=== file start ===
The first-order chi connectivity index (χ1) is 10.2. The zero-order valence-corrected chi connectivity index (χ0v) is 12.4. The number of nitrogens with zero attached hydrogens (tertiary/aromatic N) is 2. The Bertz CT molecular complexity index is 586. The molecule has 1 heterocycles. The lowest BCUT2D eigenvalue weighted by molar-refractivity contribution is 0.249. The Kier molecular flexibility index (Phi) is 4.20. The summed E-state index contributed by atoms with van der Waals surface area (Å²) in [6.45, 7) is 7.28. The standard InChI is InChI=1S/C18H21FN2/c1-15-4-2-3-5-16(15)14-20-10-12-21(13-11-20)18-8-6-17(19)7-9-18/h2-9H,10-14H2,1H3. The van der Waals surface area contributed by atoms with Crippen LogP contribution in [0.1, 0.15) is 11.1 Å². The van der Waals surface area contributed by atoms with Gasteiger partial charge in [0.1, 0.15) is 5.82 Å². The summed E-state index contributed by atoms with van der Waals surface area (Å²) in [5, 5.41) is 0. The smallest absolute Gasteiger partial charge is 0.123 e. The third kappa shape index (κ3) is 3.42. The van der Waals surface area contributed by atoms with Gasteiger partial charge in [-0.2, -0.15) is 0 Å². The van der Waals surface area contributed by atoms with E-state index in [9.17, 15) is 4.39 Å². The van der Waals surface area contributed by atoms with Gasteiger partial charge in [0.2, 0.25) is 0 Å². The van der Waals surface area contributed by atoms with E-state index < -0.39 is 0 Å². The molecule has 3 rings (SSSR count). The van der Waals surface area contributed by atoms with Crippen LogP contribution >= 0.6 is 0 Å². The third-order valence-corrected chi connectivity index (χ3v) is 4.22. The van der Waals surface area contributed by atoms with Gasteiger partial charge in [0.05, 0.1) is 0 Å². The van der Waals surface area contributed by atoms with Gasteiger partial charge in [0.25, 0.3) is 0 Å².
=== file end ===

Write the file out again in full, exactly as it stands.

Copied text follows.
The first-order chi connectivity index (χ1) is 10.2. The zero-order valence-corrected chi connectivity index (χ0v) is 12.4. The number of nitrogens with zero attached hydrogens (tertiary/aromatic N) is 2. The Bertz CT molecular complexity index is 586. The molecule has 1 heterocycles. The lowest BCUT2D eigenvalue weighted by molar-refractivity contribution is 0.249. The Kier molecular flexibility index (Phi) is 4.20. The summed E-state index contributed by atoms with van der Waals surface area (Å²) in [6.45, 7) is 7.28. The standard InChI is InChI=1S/C18H21FN2/c1-15-4-2-3-5-16(15)14-20-10-12-21(13-11-20)18-8-6-17(19)7-9-18/h2-9H,10-14H2,1H3. The van der Waals surface area contributed by atoms with Crippen LogP contribution in [0.1, 0.15) is 11.1 Å². The van der Waals surface area contributed by atoms with Gasteiger partial charge in [0.1, 0.15) is 5.82 Å². The summed E-state index contributed by atoms with van der Waals surface area (Å²) in [5, 5.41) is 0. The smallest absolute Gasteiger partial charge is 0.123 e. The third kappa shape index (κ3) is 3.42. The van der Waals surface area contributed by atoms with Gasteiger partial charge in [-0.2, -0.15) is 0 Å². The van der Waals surface area contributed by atoms with E-state index in [9.17, 15) is 4.39 Å². The van der Waals surface area contributed by atoms with Gasteiger partial charge in [0.2, 0.25) is 0 Å². The van der Waals surface area contributed by atoms with E-state index < -0.39 is 0 Å². The molecule has 3 rings (SSSR count). The van der Waals surface area contributed by atoms with Crippen LogP contribution >= 0.6 is 0 Å². The third-order valence-corrected chi connectivity index (χ3v) is 4.22. The van der Waals surface area contributed by atoms with Gasteiger partial charge in [0.05, 0.1) is 0 Å². The van der Waals surface area contributed by atoms with Gasteiger partial charge in [0.25, 0.3) is 0 Å².